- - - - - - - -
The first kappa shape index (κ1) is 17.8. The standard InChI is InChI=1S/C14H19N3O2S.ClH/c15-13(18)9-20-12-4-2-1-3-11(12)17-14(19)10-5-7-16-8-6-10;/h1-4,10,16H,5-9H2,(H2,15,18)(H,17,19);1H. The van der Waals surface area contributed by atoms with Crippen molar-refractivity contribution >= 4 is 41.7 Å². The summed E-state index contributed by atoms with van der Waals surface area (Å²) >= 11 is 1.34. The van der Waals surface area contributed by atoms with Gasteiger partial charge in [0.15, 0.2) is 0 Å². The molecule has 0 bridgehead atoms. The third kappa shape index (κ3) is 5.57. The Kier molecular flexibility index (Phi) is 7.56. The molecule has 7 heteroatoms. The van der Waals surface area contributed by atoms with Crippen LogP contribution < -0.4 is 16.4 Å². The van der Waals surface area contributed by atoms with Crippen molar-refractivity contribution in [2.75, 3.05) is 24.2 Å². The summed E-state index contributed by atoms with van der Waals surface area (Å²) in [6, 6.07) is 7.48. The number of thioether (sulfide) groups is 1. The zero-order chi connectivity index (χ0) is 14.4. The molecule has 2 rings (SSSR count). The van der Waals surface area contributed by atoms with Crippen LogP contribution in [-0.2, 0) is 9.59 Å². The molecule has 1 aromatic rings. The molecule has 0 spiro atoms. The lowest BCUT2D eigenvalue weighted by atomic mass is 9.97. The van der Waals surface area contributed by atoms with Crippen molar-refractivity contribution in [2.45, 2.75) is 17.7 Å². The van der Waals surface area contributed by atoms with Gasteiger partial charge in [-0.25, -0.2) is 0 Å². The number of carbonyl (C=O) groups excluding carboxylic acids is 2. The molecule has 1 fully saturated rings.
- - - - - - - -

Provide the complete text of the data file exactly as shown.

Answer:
The first kappa shape index (κ1) is 17.8. The standard InChI is InChI=1S/C14H19N3O2S.ClH/c15-13(18)9-20-12-4-2-1-3-11(12)17-14(19)10-5-7-16-8-6-10;/h1-4,10,16H,5-9H2,(H2,15,18)(H,17,19);1H. The van der Waals surface area contributed by atoms with Crippen molar-refractivity contribution >= 4 is 41.7 Å². The summed E-state index contributed by atoms with van der Waals surface area (Å²) >= 11 is 1.34. The van der Waals surface area contributed by atoms with Gasteiger partial charge in [0.15, 0.2) is 0 Å². The molecule has 0 bridgehead atoms. The third kappa shape index (κ3) is 5.57. The Kier molecular flexibility index (Phi) is 7.56. The molecule has 7 heteroatoms. The van der Waals surface area contributed by atoms with Crippen LogP contribution < -0.4 is 16.4 Å². The van der Waals surface area contributed by atoms with Crippen molar-refractivity contribution in [2.75, 3.05) is 24.2 Å². The summed E-state index contributed by atoms with van der Waals surface area (Å²) in [6, 6.07) is 7.48. The number of thioether (sulfide) groups is 1. The zero-order chi connectivity index (χ0) is 14.4. The molecule has 2 rings (SSSR count). The van der Waals surface area contributed by atoms with Crippen LogP contribution in [-0.2, 0) is 9.59 Å². The molecule has 1 aromatic rings. The molecule has 0 spiro atoms. The lowest BCUT2D eigenvalue weighted by atomic mass is 9.97. The van der Waals surface area contributed by atoms with Crippen molar-refractivity contribution in [2.45, 2.75) is 17.7 Å². The van der Waals surface area contributed by atoms with Gasteiger partial charge in [-0.25, -0.2) is 0 Å². The number of carbonyl (C=O) groups excluding carboxylic acids is 2. The molecule has 1 fully saturated rings.